There is one part of the executive order we agree with. Its opening section identifies how online speech has become a central feature in public dialogue, and raises concerns about the monopoly power of a handful of private companies to control such an important forum for debate. We agree that Twitter and Facebook should be careful about their own content decisions, because they affect all of us. But that’s where our agreement ends. The remedy President Trump proposes in the rest of the Executive Order is far worse than the problem it identifies. In the name of free speech, it threatens official retaliation for speech that displeases the government. 

Let’s start with the Constitution, which prohibits retaliation for protected speech. Trump is telling Twitter, Facebook, and other platforms, “If you speak out in ways that displease me,” for example, calling out his lies, condemning his views, or adding context to his distortions, “I will make things much harder for you.” The First Amendment forbids such blatant, thin-skinned efforts to stifle expression — whether they are effected through formal or informal means. In the short term, such threats chill free expression, and are impermissible for that reason.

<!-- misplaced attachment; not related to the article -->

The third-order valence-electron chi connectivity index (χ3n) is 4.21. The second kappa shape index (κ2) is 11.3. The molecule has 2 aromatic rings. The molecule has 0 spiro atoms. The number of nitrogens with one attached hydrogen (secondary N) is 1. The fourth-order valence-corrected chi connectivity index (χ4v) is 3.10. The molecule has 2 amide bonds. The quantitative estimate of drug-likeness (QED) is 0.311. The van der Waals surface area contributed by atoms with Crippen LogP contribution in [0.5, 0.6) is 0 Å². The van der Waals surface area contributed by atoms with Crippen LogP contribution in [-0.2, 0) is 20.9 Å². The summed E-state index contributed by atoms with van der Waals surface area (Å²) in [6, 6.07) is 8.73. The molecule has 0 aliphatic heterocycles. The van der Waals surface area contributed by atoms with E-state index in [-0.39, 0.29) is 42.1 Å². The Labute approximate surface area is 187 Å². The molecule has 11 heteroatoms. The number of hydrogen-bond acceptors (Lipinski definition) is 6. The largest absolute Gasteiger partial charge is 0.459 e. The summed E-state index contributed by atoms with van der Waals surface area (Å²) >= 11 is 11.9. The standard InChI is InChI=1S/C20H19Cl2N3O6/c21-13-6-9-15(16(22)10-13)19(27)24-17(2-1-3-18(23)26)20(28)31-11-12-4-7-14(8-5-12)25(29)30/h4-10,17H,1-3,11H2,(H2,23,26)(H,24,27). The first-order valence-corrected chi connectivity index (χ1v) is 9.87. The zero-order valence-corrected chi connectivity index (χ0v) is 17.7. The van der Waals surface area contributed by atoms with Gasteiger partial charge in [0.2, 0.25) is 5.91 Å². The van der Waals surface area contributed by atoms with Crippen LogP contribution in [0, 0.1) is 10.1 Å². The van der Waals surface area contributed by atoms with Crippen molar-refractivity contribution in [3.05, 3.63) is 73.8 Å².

At the same time, the extent of the order’s long-term effects remain unclear. The President has no more authority to amend an act of Congress or a provision of the Constitution than he does to silence those, including Twitter, who condemn his views and his policies. He can’t constitutionally do any of these things on his own, yet the order appears to attempt to do all three.